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NEWS ARCHIVE:     Age: 495 days

Volunteers invade Wisconsin State Natural Areas

Published by Central Office August 9, 2016

Contact(s): Jared Urban, 608-228-4349

3,000-plus hours donated a big benefit to rare landscapes and species

[EDITOR'S ADVISORY: this news release has been updated with additional photos.]

MADISON - State Natural Areas represent some of Wisconsin's best remaining prairies, oak savannas, wetlands and lakes. In 2015, 18 volunteer groups devoted 3,181 hours of work at 26 of these sites throughout Wisconsin.

The volunteers' work in 2015 directly impacted 467 acres on the sites and represented $74,910 in value, according to the State Natural Areas Volunteer Report [PDF]. The 2015 totals compare to the previous year's 2,400 hours of work at 16 sites.

Volunteers work year-round to help care for more than two dozen state natural areas, including Lodi Marsh State Natural Area, which benefitted from nearly 400 hours of donated labor.
Volunteers work year-round to help care for more than two dozen state natural areas, including Lodi Marsh State Natural Area, which benefitted from nearly 400 hours of donated labor.
Photo Credit: DNR

"The volunteers we have are amazing. So many are people are committed and going out and doing physical work that is challenging and very important to keeping natural areas healthy," says Jared Urban, who coordinates the volunteer program. "They are making a difference on the landscape, one acre at a time and having fun doing it."

Urban started the State Natural Area Volunteer Program in 2011, and new groups have continued to form to supplement work completed by State Natural Area work crews.

"Volunteers really increase the capacity of our program to do management work," says Urban, who also is part of DNR's crew working to manage southern SNA sites. "It allows our crews to do more."

Ridgeway Pine Relict State Natural Area in southern Wisconsin is one of several new sites benefitting from volunteer help in 2015. Here, a volunteer collects wildflower seeds for future prairie restoration work.
Ridgeway Pine Relict State Natural Area in southern Wisconsin is one of several new sites benefitting from volunteer help in 2015. Here, a volunteer collects wildflower seeds for future prairie restoration work.
Photo Credit: Mary Kay Baum

Volunteers' work ranges from addressing threats to natural areas by controlling invasive species, which involves everything from pulling or spraying garlic mustard, to cutting down and burning buckthorn and honeysuckle, to spraying phragmites. As well, volunteers help establish new plant in prairies and oak openings by collecting and planting seeds.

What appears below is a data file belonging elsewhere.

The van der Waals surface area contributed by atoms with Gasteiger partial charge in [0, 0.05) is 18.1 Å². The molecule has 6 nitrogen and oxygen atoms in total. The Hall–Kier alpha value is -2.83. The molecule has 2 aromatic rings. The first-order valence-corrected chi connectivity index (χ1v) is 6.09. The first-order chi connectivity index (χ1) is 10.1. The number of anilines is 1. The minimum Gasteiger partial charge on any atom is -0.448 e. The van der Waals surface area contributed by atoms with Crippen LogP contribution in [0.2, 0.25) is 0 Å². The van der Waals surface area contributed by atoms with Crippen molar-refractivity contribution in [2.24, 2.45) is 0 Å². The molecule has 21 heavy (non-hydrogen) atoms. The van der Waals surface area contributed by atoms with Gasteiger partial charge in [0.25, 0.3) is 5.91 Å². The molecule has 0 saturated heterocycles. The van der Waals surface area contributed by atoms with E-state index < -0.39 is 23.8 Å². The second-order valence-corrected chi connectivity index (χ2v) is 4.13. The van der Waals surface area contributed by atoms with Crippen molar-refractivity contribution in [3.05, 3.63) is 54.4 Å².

The annual report highlights examples of work being done at the different sites, features photographs and testimonials from volunteers on what they do and why, and salutes the 2015 "Steward of the Year," Tom Mitchell of Monroe, whose efforts have benefitted state natural areas in Green and Rock counties.

New efforts are underway at several state natural areas including Ridgeway Pine Relict in Iowa County, Maiden Rock Bluff in Pepin County and Pope Lake in Waupaca County.

"Perhaps the most amazing stories come from those who have been caring for natural areas for 10 to 20 years and they continue to put their hearts into it," Urban says.

That includes volunteers who have been working for decades to raise money and help care for Chiwaukee Prairie State Natural Area in Kenosha County. Their efforts are chronicled in "Ecological Treasures" [PDF] in the April 2016 Wisconsin Natural Resources magazine.

State Natural Areas protect the very best remnants of both the familiar, like northern hardwood forests and open bogs, to the unusual, like bedrock glades and Great Lakes dunes, and they provide refuges for many rare plant and animal species. Since Parfrey's Glen was designated the first state natural area in 1952, the Wisconsin State Natural Areas System has grown to 675 sites, two-thirds owned by the state and the rest by more than 50 partners ranging from the U.S. Forest Service to The Nature Conservancy and other land trusts. As often as not, state natural areas are part of larger properties such as state wildlife areas, state parks and national forests. Nearly all state natural areas are open to the public for hiking, hunting, bird-watching, nature study and photography, but most of them are largely undeveloped.

Volunteers cut and bundle giant reed grass at Cherokee Marsh State Natural Area.
Volunteers cut and bundle giant reed grass at Cherokee Marsh State Natural Area.
Photo Credit: Peter Fee

The Wisconsin State Natural Areas System is part of the department's Natural Heritage Conservation Program. To learn more about the State Natural Areas Volunteer Program, view scheduled volunteer workdays, and sign up to receive notices for upcoming workdays, visit dnr.wi.gov and search keywords "SNA volunteers."

Last Revised: Tuesday, August 09, 2016

Contact information

For more information about news and media, contact:
James Dick
Director of Communications
608-267-2773